Instagram is everywhere, being one of the fastest growing social media platforms built. It has incredible engagement across the board, with thousands of influencers vying for the top spot. There are influencers in multiple domains, each having millions of followers. There are food, comedy, fashion, beauty, fitness and mindset influencers who are changing the way that people consume content.
Using video, image and text-based content, influencers are becoming incredibly popular over the years. They’ve built their following over multiple years and are creating an impact on how people choose their fashion apparel and accessories. Beneath this layer of influencer & follower dynamic, there is an underground market of online influencers that aren’t’ real people. They’re computer personas that are shifting the mindset on how people interact with digital objects.
Welcome to the world of computer-generated Instagram models.
This isn’t just science fiction anymore, it’s real. It’s also not something restricted to Japan or cultures that idolize computer-generated figures. Digital Instagram models have taken centre stage and are a part of the mainstream discussion. They’re created by real companies who want to influence the way that we interact with digital avatars.
The inception of digital models
We’re all familiar with video games that have digital characters, and animated movies that influence how we think. That’s why having a digital avatar isn’t a new concept to us. @lilmiquela or Lil Miquela is one such digital model, who’s worked with some of the leading brands in fashion and apparel. The integration is organic, and the model emulates much of what we see online.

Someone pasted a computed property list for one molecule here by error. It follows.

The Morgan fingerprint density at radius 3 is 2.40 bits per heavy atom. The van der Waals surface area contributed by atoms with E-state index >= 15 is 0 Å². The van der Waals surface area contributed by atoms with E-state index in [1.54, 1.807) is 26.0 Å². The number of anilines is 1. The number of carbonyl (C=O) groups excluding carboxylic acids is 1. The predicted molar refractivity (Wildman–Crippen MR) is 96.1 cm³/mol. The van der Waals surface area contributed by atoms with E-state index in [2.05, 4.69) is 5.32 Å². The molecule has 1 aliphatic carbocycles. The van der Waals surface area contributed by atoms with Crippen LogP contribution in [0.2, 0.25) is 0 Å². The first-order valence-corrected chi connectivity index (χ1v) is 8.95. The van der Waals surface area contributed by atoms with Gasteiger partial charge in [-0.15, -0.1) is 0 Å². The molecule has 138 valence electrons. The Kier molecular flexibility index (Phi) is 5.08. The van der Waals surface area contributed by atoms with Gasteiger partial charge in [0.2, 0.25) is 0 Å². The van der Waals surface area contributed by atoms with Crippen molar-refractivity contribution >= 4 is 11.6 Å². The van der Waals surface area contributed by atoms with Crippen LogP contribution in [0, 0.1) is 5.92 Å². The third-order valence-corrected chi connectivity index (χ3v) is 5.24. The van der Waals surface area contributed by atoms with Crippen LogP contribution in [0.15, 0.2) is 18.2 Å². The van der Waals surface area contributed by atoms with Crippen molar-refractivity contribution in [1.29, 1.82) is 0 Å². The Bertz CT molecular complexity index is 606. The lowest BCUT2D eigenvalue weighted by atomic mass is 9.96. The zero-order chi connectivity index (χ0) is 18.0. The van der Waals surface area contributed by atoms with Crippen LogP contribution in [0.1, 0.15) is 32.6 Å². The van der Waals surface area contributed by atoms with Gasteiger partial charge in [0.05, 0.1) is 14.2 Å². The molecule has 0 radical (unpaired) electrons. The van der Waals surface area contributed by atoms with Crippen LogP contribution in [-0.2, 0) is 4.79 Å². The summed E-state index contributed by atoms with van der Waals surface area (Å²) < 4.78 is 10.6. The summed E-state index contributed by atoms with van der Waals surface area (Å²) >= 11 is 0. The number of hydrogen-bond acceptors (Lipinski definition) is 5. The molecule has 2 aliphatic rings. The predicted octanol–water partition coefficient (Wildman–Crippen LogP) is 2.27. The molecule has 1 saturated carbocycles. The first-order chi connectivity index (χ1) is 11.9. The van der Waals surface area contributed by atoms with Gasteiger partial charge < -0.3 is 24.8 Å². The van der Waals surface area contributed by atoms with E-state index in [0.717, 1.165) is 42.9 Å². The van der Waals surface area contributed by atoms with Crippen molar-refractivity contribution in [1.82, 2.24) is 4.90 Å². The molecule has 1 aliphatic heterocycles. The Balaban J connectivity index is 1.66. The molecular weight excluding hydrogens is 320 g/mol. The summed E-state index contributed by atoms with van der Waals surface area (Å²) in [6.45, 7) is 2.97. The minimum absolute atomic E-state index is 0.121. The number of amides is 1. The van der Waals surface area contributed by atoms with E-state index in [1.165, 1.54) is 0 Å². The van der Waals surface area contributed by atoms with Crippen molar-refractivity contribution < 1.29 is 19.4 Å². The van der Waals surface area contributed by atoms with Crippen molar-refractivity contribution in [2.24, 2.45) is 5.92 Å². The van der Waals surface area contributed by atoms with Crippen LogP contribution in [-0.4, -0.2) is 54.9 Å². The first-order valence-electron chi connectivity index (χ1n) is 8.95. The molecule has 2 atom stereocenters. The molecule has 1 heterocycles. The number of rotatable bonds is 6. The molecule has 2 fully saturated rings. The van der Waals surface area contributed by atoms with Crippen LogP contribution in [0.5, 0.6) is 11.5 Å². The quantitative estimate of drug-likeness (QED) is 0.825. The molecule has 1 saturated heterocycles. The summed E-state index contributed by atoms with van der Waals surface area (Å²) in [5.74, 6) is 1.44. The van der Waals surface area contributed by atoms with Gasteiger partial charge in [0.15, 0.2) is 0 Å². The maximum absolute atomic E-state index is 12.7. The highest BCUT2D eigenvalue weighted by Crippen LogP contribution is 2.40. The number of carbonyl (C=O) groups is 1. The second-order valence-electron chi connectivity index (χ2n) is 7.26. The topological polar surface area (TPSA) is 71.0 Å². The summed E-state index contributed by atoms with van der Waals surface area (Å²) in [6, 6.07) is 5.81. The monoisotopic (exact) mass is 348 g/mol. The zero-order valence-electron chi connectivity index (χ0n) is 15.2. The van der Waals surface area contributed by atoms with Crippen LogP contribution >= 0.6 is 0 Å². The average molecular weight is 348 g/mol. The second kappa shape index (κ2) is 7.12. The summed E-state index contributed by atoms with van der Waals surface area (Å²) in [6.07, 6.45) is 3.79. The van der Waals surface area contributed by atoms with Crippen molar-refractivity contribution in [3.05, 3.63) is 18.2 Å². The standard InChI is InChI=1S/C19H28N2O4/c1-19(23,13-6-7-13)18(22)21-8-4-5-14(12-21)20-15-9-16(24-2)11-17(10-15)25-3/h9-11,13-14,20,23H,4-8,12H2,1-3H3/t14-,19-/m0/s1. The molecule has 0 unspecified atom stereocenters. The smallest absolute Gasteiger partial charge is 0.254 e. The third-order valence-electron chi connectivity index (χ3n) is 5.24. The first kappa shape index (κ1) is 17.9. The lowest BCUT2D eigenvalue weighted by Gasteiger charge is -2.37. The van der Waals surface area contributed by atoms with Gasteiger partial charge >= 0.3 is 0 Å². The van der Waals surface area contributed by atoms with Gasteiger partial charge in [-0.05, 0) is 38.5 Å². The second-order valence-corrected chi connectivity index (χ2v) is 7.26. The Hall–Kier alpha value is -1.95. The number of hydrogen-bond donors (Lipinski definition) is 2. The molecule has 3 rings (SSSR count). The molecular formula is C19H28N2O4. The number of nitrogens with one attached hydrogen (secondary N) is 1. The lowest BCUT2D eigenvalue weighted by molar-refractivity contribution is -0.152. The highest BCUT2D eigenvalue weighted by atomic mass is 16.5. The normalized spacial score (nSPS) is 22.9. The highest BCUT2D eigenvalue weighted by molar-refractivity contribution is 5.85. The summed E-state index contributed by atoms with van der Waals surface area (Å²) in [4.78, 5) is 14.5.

She has 1.5 Million followers and receives hundreds of comments talking about what she’s wearing and doing. She also gets anywhere between 40K – 80K likes per image. Her captions are also like that of a real person. Here’s one – “B’s been down lately, so I treated him to a movie and we both felt Some Big Emotions, I guess.”
Another model, Bermuda (@bermudaisbae), has over 124K followers on Instagram. Here’s one of her captions sitting alongside Lil Miquela -
“After WEEKS of rescheduling, we finally had our movie night! She picked Hausu, I picked A Christmas Prince: The Royal Wedding because I'm ready for Christmas. And a tiara. Now.
Digital models in the mainstream
Both of these models gained popularity after a few online PR stunts claiming hacking and “selling out”. Lil Miquela has a few pictures where she seems like a real person, while Bermuda has always claimed that she’s a CGI (Computer-Generated Instagrammer). They’re both art projects but have entered the mainstream by starting online beef.
Cain Intelligence Pvt. Ltd is the company behind these online entities, who’ve amassed a significant following in the Instagram domain. With the addition of Bermuda and another AI Instagram model (male) by the handle @blawko22 (136K followers), we’re seeing an emergence of digital Instagram models.
Another CGI model by the name of Shudu (@shudu.gram)shows us a clearer picture of things to come. She’s completely computer generated and has even posed with real human models. However, her pictures obscure her image to an extent where she looks real. She has an active social media life and is a successful project bring run by the firm “The Diigitals”. The CGI model has worked with brands like Balmain, Ralph Lauren and multiple lifestyle companies. She’s also been covered in traditional magazines across the world.
What’s the use case for these models? – Cost-effectiveness.
CGI models are cost effective across the board. Designers can introduce templates that these models can follow and change the image completely. Since they’ve also begun to have a human-voice behind their posts, they’re blurring the line between real and fantasy. Brands want to be associated with that fantastical element.